Problem is -- are Jagex's "rules" for Runescape legally enforceable? :rolleyes:

Yes. http://technology.timesonline.co.uk/tol/news/tech_and_web/gadgets_and_gaming/virtual_worlds/article6937026.ece


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"We don't want players to be able to buy their way to success in RuneScape. If we let players start doing this, it devalues RuneScape for others. We feel your status in real-life shouldn't affect your ability to be successful in RuneScape" Jagex 01/04/01 - 02/03/12

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Meh, The article outlines that these players were hacked. This violates one of many cyber-crimes usually encapsulated under "misuse of a computer", however there are different clauses. There is a big difference between obtaining information on another ones account through illegal means and selling virtual currency.

 

TLDR: I believe Mercifull is comparing apples to oranges.


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Actually the game is offered with the rule that you won't RWT. So any RWTer isn't playing the game as it's offered but is taking something else that isn't offered (but available). I think a court would recognize that player-to-player trading (including donations) is one of the core concepts of a MMORPG, and that it would be unreasonable to expect Jagex to remove it from the game. Short of doing that, nothing can be done to fight RWTing directly in-game, so the court would recognize the need to fine or dissolve or w/e the RWT company for systematically breaching the terms of use.

 

Problem is -- are Jagex's "rules" for Runescape legally enforceable? :rolleyes:

Yes. http://technology.timesonline.co.uk/tol/news/tech_and_web/gadgets_and_gaming/virtual_worlds/article6937026.ece

Which Jagex rule did he break, and how is this rule being enforced by the laws of Great Britain? :rolleyes:


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Actually the game is offered with the rule that you won't RWT. So any RWTer isn't playing the game as it's offered but is taking something else that isn't offered (but available). I think a court would recognize that player-to-player trading (including donations) is one of the core concepts of a MMORPG, and that it would be unreasonable to expect Jagex to remove it from the game. Short of doing that, nothing can be done to fight RWTing directly in-game, so the court would recognize the need to fine or dissolve or w/e the RWT company for systematically breaching the terms of use.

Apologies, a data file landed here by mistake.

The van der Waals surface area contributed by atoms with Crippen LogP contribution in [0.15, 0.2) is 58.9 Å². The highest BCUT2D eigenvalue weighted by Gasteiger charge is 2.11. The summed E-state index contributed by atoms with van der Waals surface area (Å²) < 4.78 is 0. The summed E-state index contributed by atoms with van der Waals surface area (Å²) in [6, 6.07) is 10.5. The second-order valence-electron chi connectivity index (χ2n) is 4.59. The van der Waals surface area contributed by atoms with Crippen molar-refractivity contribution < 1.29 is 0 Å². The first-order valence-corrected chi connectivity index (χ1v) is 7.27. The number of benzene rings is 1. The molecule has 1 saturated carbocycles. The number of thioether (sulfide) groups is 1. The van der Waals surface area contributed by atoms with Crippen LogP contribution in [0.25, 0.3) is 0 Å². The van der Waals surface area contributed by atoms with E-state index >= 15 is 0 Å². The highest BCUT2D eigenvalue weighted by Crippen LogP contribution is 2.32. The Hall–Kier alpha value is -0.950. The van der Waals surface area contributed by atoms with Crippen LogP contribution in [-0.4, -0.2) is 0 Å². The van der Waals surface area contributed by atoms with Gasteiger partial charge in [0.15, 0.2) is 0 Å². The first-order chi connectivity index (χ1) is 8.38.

Problem is -- are Jagex's "rules" for Runescape legally enforceable? :rolleyes:

Yes. http://technology.timesonline.co.uk/tol/news/tech_and_web/gadgets_and_gaming/virtual_worlds/article6937026.ece

Which Jagex rule did he break, and how is this rule being enforced by the laws of Great Britain? :rolleyes:

It should be in the TOS, that's how they have any kind of jurisdication - violating the TOS can be a criminal offence pretty much anywhere iirc.


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Actually the game is offered with the rule that you won't RWT. So any RWTer isn't playing the game as it's offered but is taking something else that isn't offered (but available). I think a court would recognize that player-to-player trading (including donations) is one of the core concepts of a MMORPG, and that it would be unreasonable to expect Jagex to remove it from the game. Short of doing that, nothing can be done to fight RWTing directly in-game, so the court would recognize the need to fine or dissolve or w/e the RWT company for systematically breaching the terms of use.